Authors: Joan Beth Erickson
Tags: #Suspense, #Contemporary
One Week to Live
Joan Beth Erickson
This is a work of fiction. Names, characters, places, and incidents are either the product of the author’s imagination or are used fictitiously, and any resemblance to actual persons living or dead, business establishments, events, or locales, is entirely coincidental.
One Week to Live
COPYRIGHT © 2013 by Joan Beth Erickson
All rights reserved. No part of this book may be used or reproduced in any manner whatsoever without written permission of the author or The Wild Rose Press, Inc. except in the case of brief quotations embodied in critical articles or reviews.
Contact Information: [email protected]
Cover Art by
The Wild Rose Press, Inc.
PO Box 708
Adams Basin, NY 14410-0708
Visit us at www.thewildrosepress.com
First Crimson Rose Edition, 2013
Print ISBN 978-1-61217-964-3
Digital ISBN 978-1-61217-965-0
Published in the United States of America
Praise for Joan Beth Erickson
Her previous book with The Wild Rose Press,
, won the 2010 Book Buyers Best Award in the Romantic Suspense & Mystery with Romantic Elements category.
To my dearest husband, Gary,
who encourages my dreams and believes in me.
Thanks for always being there.
A special thanks goes to my two critique partners, Barbara and JoAnn, for all of their help and guidance.
A child’s piercing scream woke Angela Martin. Scrambling to a sitting position in her apartment bedroom, she listened. A siren’s distant wail punctuated the Las Vegas night. A door slammed shut down the hall, but she heard no more cries.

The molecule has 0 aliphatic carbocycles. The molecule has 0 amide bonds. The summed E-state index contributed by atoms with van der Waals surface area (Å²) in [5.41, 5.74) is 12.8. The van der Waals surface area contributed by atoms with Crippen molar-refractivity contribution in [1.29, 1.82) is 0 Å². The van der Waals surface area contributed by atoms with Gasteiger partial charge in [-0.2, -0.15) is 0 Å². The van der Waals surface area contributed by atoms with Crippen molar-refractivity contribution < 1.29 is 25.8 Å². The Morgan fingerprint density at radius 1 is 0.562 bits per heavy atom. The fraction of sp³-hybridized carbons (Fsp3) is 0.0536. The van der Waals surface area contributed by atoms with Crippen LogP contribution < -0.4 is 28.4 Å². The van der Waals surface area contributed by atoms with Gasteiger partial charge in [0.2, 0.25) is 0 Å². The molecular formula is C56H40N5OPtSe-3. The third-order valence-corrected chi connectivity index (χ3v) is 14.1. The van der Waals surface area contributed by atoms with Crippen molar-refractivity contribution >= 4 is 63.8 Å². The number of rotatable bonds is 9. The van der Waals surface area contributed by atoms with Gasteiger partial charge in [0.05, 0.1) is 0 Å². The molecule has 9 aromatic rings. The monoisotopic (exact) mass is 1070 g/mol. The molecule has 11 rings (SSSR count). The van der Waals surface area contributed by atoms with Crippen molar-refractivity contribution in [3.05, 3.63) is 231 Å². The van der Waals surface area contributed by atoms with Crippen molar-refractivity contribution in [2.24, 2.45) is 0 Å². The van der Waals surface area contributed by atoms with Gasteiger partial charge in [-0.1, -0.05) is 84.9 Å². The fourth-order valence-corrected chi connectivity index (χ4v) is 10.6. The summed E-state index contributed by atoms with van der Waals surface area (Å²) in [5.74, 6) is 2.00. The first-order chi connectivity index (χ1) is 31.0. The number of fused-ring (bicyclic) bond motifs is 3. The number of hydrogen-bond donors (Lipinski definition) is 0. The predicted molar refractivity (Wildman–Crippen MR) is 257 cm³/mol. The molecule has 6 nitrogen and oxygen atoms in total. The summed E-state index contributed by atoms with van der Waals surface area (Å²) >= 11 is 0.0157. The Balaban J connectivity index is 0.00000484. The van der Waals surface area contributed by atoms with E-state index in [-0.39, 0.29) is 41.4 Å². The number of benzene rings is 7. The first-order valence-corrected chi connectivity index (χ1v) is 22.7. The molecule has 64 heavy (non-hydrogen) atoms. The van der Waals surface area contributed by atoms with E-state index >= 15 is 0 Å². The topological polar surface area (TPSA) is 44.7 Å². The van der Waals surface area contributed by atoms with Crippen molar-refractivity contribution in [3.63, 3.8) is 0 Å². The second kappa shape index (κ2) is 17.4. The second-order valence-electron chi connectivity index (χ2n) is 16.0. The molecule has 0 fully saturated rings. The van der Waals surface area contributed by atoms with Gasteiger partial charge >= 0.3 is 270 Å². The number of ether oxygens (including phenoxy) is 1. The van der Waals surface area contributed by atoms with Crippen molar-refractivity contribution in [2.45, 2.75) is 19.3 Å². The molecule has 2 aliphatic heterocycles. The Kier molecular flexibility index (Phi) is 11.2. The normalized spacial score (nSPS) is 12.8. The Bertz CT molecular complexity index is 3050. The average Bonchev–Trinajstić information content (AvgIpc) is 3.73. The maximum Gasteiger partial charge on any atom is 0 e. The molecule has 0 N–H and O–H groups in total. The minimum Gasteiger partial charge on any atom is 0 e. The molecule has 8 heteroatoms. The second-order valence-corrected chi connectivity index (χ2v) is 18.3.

She sank onto her sweat-dampened pillow and sucked in several shaky breaths. The dreaded, sleep-robbing nightmares had surfaced several nights before growing more intense with each episode. First she’d seen the ominous shadow of a faceless man. Next she’d dreamed of an empty pink stroller and a carelessly tossed doll. Now she’d heard a child’s plea for help. She feared the unconnected fuzzy snapshots held premonitions of something to come.
The last time she’d been plagued by similar dreams, a youngster had died. Would another one soon meet the same fate?
, she vowed, punching at her rumbled pillow. This time she couldn’t get involved. This time she wouldn’t be responsible for another death.